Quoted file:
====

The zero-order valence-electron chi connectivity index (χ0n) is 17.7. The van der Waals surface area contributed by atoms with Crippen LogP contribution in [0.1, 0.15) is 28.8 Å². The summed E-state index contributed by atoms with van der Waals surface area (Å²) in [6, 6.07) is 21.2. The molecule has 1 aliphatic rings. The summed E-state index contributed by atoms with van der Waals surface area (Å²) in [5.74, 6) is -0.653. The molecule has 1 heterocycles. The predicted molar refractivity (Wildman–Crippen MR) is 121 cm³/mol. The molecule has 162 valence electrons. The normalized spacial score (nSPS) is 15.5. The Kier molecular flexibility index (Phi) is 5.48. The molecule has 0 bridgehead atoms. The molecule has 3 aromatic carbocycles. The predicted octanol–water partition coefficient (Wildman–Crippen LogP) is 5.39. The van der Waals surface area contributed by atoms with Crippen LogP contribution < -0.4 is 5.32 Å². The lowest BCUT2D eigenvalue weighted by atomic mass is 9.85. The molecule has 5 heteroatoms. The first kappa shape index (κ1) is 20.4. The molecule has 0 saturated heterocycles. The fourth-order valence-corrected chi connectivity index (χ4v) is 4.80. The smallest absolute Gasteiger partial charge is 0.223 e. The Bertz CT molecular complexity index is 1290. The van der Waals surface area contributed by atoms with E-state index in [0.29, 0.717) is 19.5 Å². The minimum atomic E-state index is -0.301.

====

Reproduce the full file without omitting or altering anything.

The zero-order valence-electron chi connectivity index (χ0n) is 17.7. The van der Waals surface area contributed by atoms with Crippen LogP contribution in [0.1, 0.15) is 28.8 Å². The summed E-state index contributed by atoms with van der Waals surface area (Å²) in [6, 6.07) is 21.2. The molecule has 1 aliphatic rings. The summed E-state index contributed by atoms with van der Waals surface area (Å²) in [5.74, 6) is -0.653. The molecule has 1 heterocycles. The predicted molar refractivity (Wildman–Crippen MR) is 121 cm³/mol. The molecule has 162 valence electrons. The normalized spacial score (nSPS) is 15.5. The Kier molecular flexibility index (Phi) is 5.48. The molecule has 0 bridgehead atoms. The molecule has 3 aromatic carbocycles. The predicted octanol–water partition coefficient (Wildman–Crippen LogP) is 5.39. The van der Waals surface area contributed by atoms with Crippen LogP contribution < -0.4 is 5.32 Å². The lowest BCUT2D eigenvalue weighted by atomic mass is 9.85. The molecule has 5 heteroatoms. The first kappa shape index (κ1) is 20.4. The molecule has 0 saturated heterocycles. The fourth-order valence-corrected chi connectivity index (χ4v) is 4.80. The smallest absolute Gasteiger partial charge is 0.223 e. The Bertz CT molecular complexity index is 1290. The van der Waals surface area contributed by atoms with E-state index in [0.29, 0.717) is 19.5 Å². The minimum atomic E-state index is -0.301.